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“Officials Can’t Say Nukes Safe From Terror”

WASHINGTON (AP) — Three years after the Sept. 11 attacks, the Nuclear Regulatory Commission cannot independently verify that every nuclear power plant is taking required safeguards to protect against a terrorist threat, congressional investigators said Tuesday.

Senior NRC officials strongly challenged that assessment and said the agency, through onsite inspectors and other activities, is aggressively monitoring security compliance at the nation’s 103 reactors at 65 sites.

The Government Accountability Office told a House subcommittee that the NRC’s monitoring of reactor security has been largely “a paper review” that falls short of assuring that industry security plans are meeting the more stringent requirements now demanded.

At the same time, the GAO, which is the auditing arm of Congress, said critical “force-on-force” mock attacks to physically test security at the plants will not be completed at all facilities until late 2007.

“It will take several more years for NRC to make an independent determination that each plant has taken reasonable and appropriate steps to protect against the (terrorist) threat presented,” GAO investigator Jim Well told a House Government Reform subcommittee on national security.

NRC officials, who also testified before the panel, strongly disputed the GAO assessment and said the agency has increased inspection hours at the power plants fivefold and has physically reviewed 80 percent of the security items plant operators must address.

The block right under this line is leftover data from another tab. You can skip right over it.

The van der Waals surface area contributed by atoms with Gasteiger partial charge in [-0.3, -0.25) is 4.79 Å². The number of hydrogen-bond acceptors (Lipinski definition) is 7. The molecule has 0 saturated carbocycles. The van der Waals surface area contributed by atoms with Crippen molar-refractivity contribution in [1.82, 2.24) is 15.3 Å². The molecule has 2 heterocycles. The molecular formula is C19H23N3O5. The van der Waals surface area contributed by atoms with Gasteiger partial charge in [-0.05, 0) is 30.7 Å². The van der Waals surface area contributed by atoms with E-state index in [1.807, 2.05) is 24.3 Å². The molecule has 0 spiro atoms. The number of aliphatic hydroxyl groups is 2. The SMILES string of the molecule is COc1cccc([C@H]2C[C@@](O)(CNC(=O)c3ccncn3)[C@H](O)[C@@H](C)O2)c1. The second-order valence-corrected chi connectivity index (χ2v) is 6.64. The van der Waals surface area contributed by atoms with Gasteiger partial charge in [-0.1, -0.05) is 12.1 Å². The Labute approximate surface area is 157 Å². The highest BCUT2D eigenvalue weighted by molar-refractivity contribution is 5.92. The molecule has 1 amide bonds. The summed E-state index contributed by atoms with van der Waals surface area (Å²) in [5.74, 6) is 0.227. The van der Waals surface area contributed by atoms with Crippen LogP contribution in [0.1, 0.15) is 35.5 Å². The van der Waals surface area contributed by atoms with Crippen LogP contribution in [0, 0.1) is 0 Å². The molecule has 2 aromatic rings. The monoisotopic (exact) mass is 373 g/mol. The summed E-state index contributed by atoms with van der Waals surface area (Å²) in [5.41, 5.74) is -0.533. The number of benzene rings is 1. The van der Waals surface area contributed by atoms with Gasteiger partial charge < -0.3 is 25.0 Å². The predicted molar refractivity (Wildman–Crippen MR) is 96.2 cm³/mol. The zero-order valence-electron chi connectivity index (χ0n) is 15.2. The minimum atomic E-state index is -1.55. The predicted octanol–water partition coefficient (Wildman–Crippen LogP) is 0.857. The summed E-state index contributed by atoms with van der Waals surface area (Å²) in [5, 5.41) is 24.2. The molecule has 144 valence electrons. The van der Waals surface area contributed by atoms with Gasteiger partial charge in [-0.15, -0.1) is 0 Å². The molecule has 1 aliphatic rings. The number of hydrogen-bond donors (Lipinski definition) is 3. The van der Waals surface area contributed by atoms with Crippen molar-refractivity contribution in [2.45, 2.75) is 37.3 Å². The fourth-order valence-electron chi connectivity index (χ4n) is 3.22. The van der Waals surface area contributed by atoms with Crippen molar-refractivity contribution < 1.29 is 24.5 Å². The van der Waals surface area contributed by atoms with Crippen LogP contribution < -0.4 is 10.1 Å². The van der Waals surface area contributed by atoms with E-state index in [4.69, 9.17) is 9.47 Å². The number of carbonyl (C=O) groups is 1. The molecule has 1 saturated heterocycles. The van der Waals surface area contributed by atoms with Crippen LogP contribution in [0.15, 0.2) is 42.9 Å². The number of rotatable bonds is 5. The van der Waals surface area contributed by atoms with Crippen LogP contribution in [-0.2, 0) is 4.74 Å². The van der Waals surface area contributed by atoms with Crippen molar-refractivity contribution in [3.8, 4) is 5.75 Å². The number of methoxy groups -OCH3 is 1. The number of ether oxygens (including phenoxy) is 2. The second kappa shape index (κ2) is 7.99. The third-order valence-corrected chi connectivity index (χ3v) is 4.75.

“We have inspectors (at the plants) all the time,” said Luis Reyes, the NRC’s executive director for operations. “We are there where the rubber meets the road when it comes to inspections.”

The GAO report also criticized the NRC for “not following up to verify that all violations of security requirements have been corrected” and for not filing official reports on all such incidents.

At least two NRC inspectors are assigned to each of the 65 commercial nuclear power plant sites in 31 states. Reyes acknowledged they have broad responsibilities and do not file written reports on all security shortcomings — only “the more significant ones.”

Those viewed as of “low level” importance are evaluated on a sample basis, he said. “It’s a matter of resources.”

Rep. Christopher Shays, R-Conn., chairman of the subcommittee, said there still “is no reasonable assurance plants are adequately protected” even though the NRC in April 2003 developed new standards as to what kinds of potential terrorist attacks plant operators must be prepared to repel.

He accused the NRC and industry of trying to “minimize the risks” of a terrorist attack that could lead to a radiation release and accepting “a cozy, indulgent regulatory process that looks and acts very much like business as usual.”

That brought an emotional response from Roy Zimmerman, head of the NRC’s security office, who said he was concerned that lawmakers were assuming the NRC is not paying attention to security.

“We’re laying awake at night. We’ve very concerned,” Zimmerman said. “We’re constantly looking and working very long hours to get out ahead of those that want to do us harm. We’re not lackadaisical.”

In separate testimony, nuclear industry representatives said utilities have spent more than $1 billion on security improvements and increased security forces by 60 percent, hiring 3,000 additional officers, since the Sept. 11, 2001 , attacks.

“Nuclear power plants are the most secure commercially owned facilities in the country,” said Marvin Fertel, senior vice president of the Nuclear Energy Institute, the industry trade group.

Among the improvements cited were expansion of security perimeters around plants, more patrols within security zones, installation of new barriers to protect against vehicle bombs, installation of high-tech surveillance equipment, increased communications and coordination with local, state and federal police authorities. The NRC also has required plants to conduct force-on-force mock drills once every three years, instead of once every eight years as required before 2001.

On the Net:

Nuclear Regulatory Commission: http://www.nrc.gov

Nuclear Energy Institute: http://www.nei.org

This article originally appeared in the Associated Press news service

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